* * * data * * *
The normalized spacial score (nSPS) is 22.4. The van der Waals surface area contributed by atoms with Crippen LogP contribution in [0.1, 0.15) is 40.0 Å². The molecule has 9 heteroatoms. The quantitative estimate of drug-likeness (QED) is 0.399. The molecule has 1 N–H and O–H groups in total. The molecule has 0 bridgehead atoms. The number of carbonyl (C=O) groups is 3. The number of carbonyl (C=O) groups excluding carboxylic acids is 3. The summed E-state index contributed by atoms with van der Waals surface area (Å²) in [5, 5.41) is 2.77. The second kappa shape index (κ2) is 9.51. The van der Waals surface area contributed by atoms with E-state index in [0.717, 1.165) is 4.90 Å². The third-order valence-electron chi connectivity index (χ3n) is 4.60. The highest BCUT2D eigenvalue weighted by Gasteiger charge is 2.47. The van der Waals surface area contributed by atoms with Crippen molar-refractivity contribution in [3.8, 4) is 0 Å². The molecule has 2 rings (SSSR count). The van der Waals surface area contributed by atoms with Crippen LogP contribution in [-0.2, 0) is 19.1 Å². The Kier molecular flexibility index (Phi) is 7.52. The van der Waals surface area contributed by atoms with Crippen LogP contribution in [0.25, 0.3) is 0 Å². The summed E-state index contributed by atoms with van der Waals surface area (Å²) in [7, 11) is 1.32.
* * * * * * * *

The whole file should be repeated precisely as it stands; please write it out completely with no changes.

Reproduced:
The normalized spacial score (nSPS) is 22.4. The van der Waals surface area contributed by atoms with Crippen LogP contribution in [0.1, 0.15) is 40.0 Å². The molecule has 9 heteroatoms. The quantitative estimate of drug-likeness (QED) is 0.399. The molecule has 1 N–H and O–H groups in total. The molecule has 0 bridgehead atoms. The number of carbonyl (C=O) groups is 3. The number of carbonyl (C=O) groups excluding carboxylic acids is 3. The summed E-state index contributed by atoms with van der Waals surface area (Å²) in [5, 5.41) is 2.77. The second kappa shape index (κ2) is 9.51. The van der Waals surface area contributed by atoms with E-state index in [0.717, 1.165) is 4.90 Å². The third-order valence-electron chi connectivity index (χ3n) is 4.60. The highest BCUT2D eigenvalue weighted by Gasteiger charge is 2.47. The van der Waals surface area contributed by atoms with Crippen molar-refractivity contribution in [3.8, 4) is 0 Å². The molecule has 2 rings (SSSR count). The van der Waals surface area contributed by atoms with Crippen LogP contribution in [-0.2, 0) is 19.1 Å². The Kier molecular flexibility index (Phi) is 7.52. The van der Waals surface area contributed by atoms with Crippen LogP contribution in [0.25, 0.3) is 0 Å². The summed E-state index contributed by atoms with van der Waals surface area (Å²) in [7, 11) is 1.32.